The External Dimension
What, then, of foreign policy? Given the size of the task confronting the government domestically, there will be limited bandwidth to spare for external relations. However, there was always an external dimension to Brexit. The term “global Britain” was coined in part to reassure those—at home and abroad—who feared that leaving the European Union was a precursor to the UK turning in on itself. And while the term has largely fallen out of use under the current government, there has arguably been more sustained attention paid to foreign policy than at any time since the referendum.
The Integrated Review of foreign policy, defense, security, and international development is due to be completed in 2021. The government has already revealed a number of key features of its approach to foreign policy, ranging from an “Indo-Pacific tilt” to staunch defense of human rights and the rule of law. One immediate implication of the latter has been a more confrontational stance towards China, one that has seen the government create a route for British overseas nationals in Hong Kong to gain British citizenship and limits placed on the role of Huawei in building the UK’s 5G network.
At the same time, the UK’s hyperactivity in the trade arena, while partly at least an attempt to illustrate to a domestic audience the benefits of Brexit, is also seen as a way to bolster liberal principles after years of creeping protectionism. On climate change, too, the UK sees itself as a global leader.
And this year promises to be a big one in terms of British foreign policy ambitions. As well as hosting the COP26 summit, the UK will take over the presidency of the G7 as well as the chair of the United Nations Security Council.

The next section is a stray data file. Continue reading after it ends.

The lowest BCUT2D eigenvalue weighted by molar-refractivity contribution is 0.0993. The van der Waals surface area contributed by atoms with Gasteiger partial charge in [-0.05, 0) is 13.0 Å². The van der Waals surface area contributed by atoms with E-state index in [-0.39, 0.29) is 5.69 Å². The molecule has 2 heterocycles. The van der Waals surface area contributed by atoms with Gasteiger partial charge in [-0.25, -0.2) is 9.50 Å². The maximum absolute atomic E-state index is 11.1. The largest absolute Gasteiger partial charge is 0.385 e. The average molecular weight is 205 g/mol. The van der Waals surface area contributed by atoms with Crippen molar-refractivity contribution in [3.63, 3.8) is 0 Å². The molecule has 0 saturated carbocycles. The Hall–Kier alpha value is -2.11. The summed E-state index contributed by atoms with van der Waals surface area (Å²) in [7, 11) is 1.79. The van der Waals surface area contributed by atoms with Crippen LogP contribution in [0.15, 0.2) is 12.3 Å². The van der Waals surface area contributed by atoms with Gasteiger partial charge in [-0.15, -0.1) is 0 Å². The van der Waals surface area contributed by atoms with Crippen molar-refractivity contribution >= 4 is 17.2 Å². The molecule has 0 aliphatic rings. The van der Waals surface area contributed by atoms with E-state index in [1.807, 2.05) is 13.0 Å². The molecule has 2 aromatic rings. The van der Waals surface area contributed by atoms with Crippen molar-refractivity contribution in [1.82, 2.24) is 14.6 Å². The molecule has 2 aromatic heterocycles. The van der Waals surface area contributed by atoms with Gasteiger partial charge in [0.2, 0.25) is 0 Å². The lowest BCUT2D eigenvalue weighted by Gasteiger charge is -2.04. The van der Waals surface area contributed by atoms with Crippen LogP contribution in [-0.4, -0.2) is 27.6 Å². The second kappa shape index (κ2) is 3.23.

British diplomats have been actively securing support for their climate change ambitions, and the incoming Biden administration will prove a useful ally in this undertaking. Indeed, given the nature of the foreign policy agenda laid out, it seems likely that the UK and US will work closely together in a number of areas albeit despite a possible lack of warmth in terms of the personal relationship between Boris Johnson and Joe Biden.
As for Europe, the government has made it clear that it sees any cooperation in terms of bilateral links with member states rather than collaboration with the EU per se. We can expect continued attempts to mobilize the E3 (the UK, France, and Germany) on issues such as the Iranian nuclear deal.
However, on climate in particular, this approach may not prove sustainable. We will have to wait and see whether the apparent allergy of this government to be seen to be working with the EU—apparent in its reluctance to join the EU’s joint procurement program for tackling COVID-19—persists. What is clear is that the achievement of many of the British government’s stated foreign policy objectives would be far easier if addressed in collaboration with EU partners.
Anand Menon is professor of European Politics and Foreign Affairs at King’s College London and director of the UK in a Changing Europe research project.